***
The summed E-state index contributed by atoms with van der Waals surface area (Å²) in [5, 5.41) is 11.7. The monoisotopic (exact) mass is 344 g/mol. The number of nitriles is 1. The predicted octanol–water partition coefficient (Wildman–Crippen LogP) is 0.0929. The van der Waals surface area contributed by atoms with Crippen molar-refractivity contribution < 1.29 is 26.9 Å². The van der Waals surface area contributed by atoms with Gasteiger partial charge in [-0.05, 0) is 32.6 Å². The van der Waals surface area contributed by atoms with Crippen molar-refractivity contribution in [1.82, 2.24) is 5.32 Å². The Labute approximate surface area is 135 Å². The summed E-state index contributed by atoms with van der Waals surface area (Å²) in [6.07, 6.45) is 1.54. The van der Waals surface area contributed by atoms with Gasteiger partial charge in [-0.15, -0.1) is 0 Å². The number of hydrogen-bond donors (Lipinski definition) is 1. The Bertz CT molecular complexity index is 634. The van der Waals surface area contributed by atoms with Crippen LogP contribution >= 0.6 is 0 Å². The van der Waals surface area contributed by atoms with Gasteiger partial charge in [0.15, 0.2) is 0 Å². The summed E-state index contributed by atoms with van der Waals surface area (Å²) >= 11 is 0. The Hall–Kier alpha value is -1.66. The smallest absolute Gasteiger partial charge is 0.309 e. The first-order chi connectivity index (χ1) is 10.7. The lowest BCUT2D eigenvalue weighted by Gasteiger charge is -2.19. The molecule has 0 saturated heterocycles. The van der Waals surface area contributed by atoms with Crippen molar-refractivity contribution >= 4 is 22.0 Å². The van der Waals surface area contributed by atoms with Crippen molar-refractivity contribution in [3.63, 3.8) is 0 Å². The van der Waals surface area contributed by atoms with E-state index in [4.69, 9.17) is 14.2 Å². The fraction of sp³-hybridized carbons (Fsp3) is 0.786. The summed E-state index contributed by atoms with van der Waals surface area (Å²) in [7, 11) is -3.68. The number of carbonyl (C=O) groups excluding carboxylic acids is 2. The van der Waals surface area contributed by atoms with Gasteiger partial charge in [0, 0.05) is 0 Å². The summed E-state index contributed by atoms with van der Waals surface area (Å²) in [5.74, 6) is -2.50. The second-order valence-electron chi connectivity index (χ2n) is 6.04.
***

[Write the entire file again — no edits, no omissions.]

The summed E-state index contributed by atoms with van der Waals surface area (Å²) in [5, 5.41) is 11.7. The monoisotopic (exact) mass is 344 g/mol. The number of nitriles is 1. The predicted octanol–water partition coefficient (Wildman–Crippen LogP) is 0.0929. The van der Waals surface area contributed by atoms with Crippen molar-refractivity contribution < 1.29 is 26.9 Å². The van der Waals surface area contributed by atoms with Gasteiger partial charge in [-0.05, 0) is 32.6 Å². The van der Waals surface area contributed by atoms with Crippen molar-refractivity contribution in [1.82, 2.24) is 5.32 Å². The Labute approximate surface area is 135 Å². The summed E-state index contributed by atoms with van der Waals surface area (Å²) in [6.07, 6.45) is 1.54. The van der Waals surface area contributed by atoms with Gasteiger partial charge in [-0.15, -0.1) is 0 Å². The number of hydrogen-bond donors (Lipinski definition) is 1. The Bertz CT molecular complexity index is 634. The van der Waals surface area contributed by atoms with Crippen LogP contribution >= 0.6 is 0 Å². The van der Waals surface area contributed by atoms with Gasteiger partial charge in [0.15, 0.2) is 0 Å². The summed E-state index contributed by atoms with van der Waals surface area (Å²) >= 11 is 0. The Hall–Kier alpha value is -1.66. The smallest absolute Gasteiger partial charge is 0.309 e. The first-order chi connectivity index (χ1) is 10.7. The lowest BCUT2D eigenvalue weighted by Gasteiger charge is -2.19. The molecule has 0 saturated heterocycles. The van der Waals surface area contributed by atoms with Crippen molar-refractivity contribution >= 4 is 22.0 Å². The van der Waals surface area contributed by atoms with Crippen molar-refractivity contribution in [3.63, 3.8) is 0 Å². The van der Waals surface area contributed by atoms with E-state index in [4.69, 9.17) is 14.2 Å². The fraction of sp³-hybridized carbons (Fsp3) is 0.786. The summed E-state index contributed by atoms with van der Waals surface area (Å²) in [7, 11) is -3.68. The number of carbonyl (C=O) groups excluding carboxylic acids is 2. The van der Waals surface area contributed by atoms with Gasteiger partial charge in [0, 0.05) is 0 Å². The summed E-state index contributed by atoms with van der Waals surface area (Å²) in [5.74, 6) is -2.50. The second-order valence-electron chi connectivity index (χ2n) is 6.04.